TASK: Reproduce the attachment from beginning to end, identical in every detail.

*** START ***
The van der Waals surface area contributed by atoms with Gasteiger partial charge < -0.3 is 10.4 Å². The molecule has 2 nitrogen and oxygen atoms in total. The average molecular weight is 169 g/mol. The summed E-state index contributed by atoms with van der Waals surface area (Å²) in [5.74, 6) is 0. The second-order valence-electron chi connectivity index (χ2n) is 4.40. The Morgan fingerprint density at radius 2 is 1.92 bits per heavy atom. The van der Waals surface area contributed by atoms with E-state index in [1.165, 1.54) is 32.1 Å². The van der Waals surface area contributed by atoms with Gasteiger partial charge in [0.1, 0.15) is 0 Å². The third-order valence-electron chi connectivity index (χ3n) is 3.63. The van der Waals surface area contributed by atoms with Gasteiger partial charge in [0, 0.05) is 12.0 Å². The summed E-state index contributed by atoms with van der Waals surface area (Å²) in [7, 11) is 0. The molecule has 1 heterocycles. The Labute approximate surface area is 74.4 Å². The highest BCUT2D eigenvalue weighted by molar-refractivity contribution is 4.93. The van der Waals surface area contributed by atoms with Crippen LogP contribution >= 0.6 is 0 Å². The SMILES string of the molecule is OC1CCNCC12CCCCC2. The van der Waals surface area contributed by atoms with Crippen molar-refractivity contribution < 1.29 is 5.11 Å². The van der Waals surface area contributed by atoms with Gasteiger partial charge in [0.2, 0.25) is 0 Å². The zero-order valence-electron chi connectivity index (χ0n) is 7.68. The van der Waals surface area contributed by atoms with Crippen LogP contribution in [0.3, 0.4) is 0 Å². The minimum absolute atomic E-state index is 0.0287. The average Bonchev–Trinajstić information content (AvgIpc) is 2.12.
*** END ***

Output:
The van der Waals surface area contributed by atoms with Gasteiger partial charge < -0.3 is 10.4 Å². The molecule has 2 nitrogen and oxygen atoms in total. The average molecular weight is 169 g/mol. The summed E-state index contributed by atoms with van der Waals surface area (Å²) in [5.74, 6) is 0. The second-order valence-electron chi connectivity index (χ2n) is 4.40. The Morgan fingerprint density at radius 2 is 1.92 bits per heavy atom. The van der Waals surface area contributed by atoms with E-state index in [1.165, 1.54) is 32.1 Å². The van der Waals surface area contributed by atoms with Gasteiger partial charge in [0.1, 0.15) is 0 Å². The third-order valence-electron chi connectivity index (χ3n) is 3.63. The van der Waals surface area contributed by atoms with Gasteiger partial charge in [0, 0.05) is 12.0 Å². The summed E-state index contributed by atoms with van der Waals surface area (Å²) in [7, 11) is 0. The molecule has 1 heterocycles. The Labute approximate surface area is 74.4 Å². The highest BCUT2D eigenvalue weighted by molar-refractivity contribution is 4.93. The van der Waals surface area contributed by atoms with Crippen LogP contribution >= 0.6 is 0 Å². The SMILES string of the molecule is OC1CCNCC12CCCCC2. The van der Waals surface area contributed by atoms with Crippen molar-refractivity contribution < 1.29 is 5.11 Å². The van der Waals surface area contributed by atoms with Gasteiger partial charge in [0.2, 0.25) is 0 Å². The zero-order valence-electron chi connectivity index (χ0n) is 7.68. The van der Waals surface area contributed by atoms with Crippen LogP contribution in [0.3, 0.4) is 0 Å². The minimum absolute atomic E-state index is 0.0287. The average Bonchev–Trinajstić information content (AvgIpc) is 2.12.